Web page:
The whole talk of platoons confounds two very different issues. Let’s take Sori and Campana. Sori has done better against lefties over the last 3 seasons:
        Lefties: 0.257/0.331/0.470
        Righties: 0.245/0.292/0.461

        That is issue #1. It is completely separate from the issue of, does Sori or Campana hit righties better? Sori’s OPS against righties is not great, but do you really think that Campana will manage an OPS anywhere near Sori’s against righties?

        For comparison, a team of 9 Sori’s facing only RH pitching would be approximately like the Royals or the Oriole’s. A team of 9 Campanas facing only RH pitching would be approximately as bad as the Mariners. (Actually, 9 Campanas is pretty close to what the Mariner’s use……

  • The Other Matt

    According to some, Lahair sucks, but he benefitted from hitting in a hitter friendly ballpark in a hitter friendly league with hitter friendly pitchers throwing lobs to him. Of course, so was everyone else in the park/league/pitchers, but that must not matter if you’re 29.

    Me? I’m anxious for him to get a chance to play.

  • B_Scwared

    What was the word on Michael Morse before he blew up last year?  Wasn’t he in a somewhat similar position of a career minor leaguer?

    • http://www.casualcubsfan.com hansman1982

      He had a 133 OPS+ in a 98 game look the year before, so it didn’t come out of nowhere. But to me, if the reports that LaHair tweaked something in his swing the turnaround could be legit because he does have a 10% BB rate to go along with his increase in homers. The 21% K rate is meh, at best, but he did hit 26 and 25 homers the two prior years in the PCL (2009 was in Seattle). Hopefully we have the next Jose Bautista sitting here…

  • FromFenwayPahk

    Bryan,
    Here at home in central Massachusetts there has been little snow this winter. There’s hardly even a crusty, blackened snowbank any where from Vernon Hill to Keene, NH. Kids are already taking grounders on bumpy infields that are only frozen in the morning, happy to go home with mudspray on their faces after sneaking in some pre-season fun with their pals.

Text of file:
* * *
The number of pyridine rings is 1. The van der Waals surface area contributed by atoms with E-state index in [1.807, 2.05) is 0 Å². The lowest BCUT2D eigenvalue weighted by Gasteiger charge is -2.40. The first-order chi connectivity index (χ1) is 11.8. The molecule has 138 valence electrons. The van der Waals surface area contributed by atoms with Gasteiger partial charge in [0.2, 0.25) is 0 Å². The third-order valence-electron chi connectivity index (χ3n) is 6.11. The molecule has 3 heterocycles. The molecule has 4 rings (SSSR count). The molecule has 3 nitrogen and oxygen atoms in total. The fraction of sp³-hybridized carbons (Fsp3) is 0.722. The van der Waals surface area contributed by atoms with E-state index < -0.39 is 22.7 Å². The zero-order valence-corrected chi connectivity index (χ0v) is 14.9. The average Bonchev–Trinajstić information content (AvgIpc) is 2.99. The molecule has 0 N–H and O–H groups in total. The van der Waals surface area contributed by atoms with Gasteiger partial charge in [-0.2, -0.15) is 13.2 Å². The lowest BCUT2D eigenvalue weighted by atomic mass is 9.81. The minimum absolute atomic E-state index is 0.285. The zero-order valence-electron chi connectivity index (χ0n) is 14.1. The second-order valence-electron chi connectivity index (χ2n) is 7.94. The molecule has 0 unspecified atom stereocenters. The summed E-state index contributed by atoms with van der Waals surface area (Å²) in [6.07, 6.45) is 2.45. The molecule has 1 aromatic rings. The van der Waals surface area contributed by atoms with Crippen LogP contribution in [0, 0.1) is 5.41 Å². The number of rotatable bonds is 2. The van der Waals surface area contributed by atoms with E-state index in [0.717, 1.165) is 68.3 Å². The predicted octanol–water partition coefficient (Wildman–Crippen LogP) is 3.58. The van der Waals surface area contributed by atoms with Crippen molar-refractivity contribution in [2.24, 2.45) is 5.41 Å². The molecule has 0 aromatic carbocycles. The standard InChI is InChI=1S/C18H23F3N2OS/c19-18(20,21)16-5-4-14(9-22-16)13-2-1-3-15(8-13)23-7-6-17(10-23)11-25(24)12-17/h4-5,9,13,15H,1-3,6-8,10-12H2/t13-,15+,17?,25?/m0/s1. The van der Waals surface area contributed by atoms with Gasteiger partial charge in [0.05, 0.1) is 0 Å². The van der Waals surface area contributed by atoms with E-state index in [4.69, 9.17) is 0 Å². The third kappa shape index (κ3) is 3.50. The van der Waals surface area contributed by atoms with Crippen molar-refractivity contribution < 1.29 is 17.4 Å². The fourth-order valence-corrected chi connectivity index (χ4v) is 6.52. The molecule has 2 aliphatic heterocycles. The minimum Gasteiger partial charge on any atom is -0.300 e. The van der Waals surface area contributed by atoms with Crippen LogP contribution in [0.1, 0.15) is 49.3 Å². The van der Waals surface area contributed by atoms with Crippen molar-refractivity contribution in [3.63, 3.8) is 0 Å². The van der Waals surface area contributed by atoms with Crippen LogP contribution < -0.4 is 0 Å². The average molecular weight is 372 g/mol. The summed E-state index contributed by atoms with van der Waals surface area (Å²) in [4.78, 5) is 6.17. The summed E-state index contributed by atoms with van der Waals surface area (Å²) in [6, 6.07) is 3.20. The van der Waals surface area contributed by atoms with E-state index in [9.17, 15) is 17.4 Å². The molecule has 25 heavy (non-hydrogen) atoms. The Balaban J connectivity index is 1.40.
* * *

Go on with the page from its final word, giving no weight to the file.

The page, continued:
The schools are about to start February vacation, but we are already tasting the coming season. Just wanted to let you know that we are all thinking about spring, and heating up early this year.

  • http://bleachernation ferris

    maybe we are lucky we didnt get cespedes if lhair can play left,jackson in center,dejesus in right…..id be happy with that…let rizzo get some big league exsperience now…sori sits if hed rather be a bench player on this team than be a dh for another thats on him…he has numbers that he needs to reach to be considered a h.o.f. player(dont laugh)his numbers arent that far off,but he has to add to them.

  • http://bleachernation ferris

    if sori has the same yr as last (wich is subpar)we all would agree…,over the next three yrs hed finish with.

    270 ba , 418 hr , 2110 hits,1152 rib,270 sb…………thats at least close to h.o.f. consideration….he needs to d.h. to hit numbers…we should tell him he’s ridiing the pine…imo…the guy was very good at one time but his defence is terrible and hes not hittin near good enough to make up for it.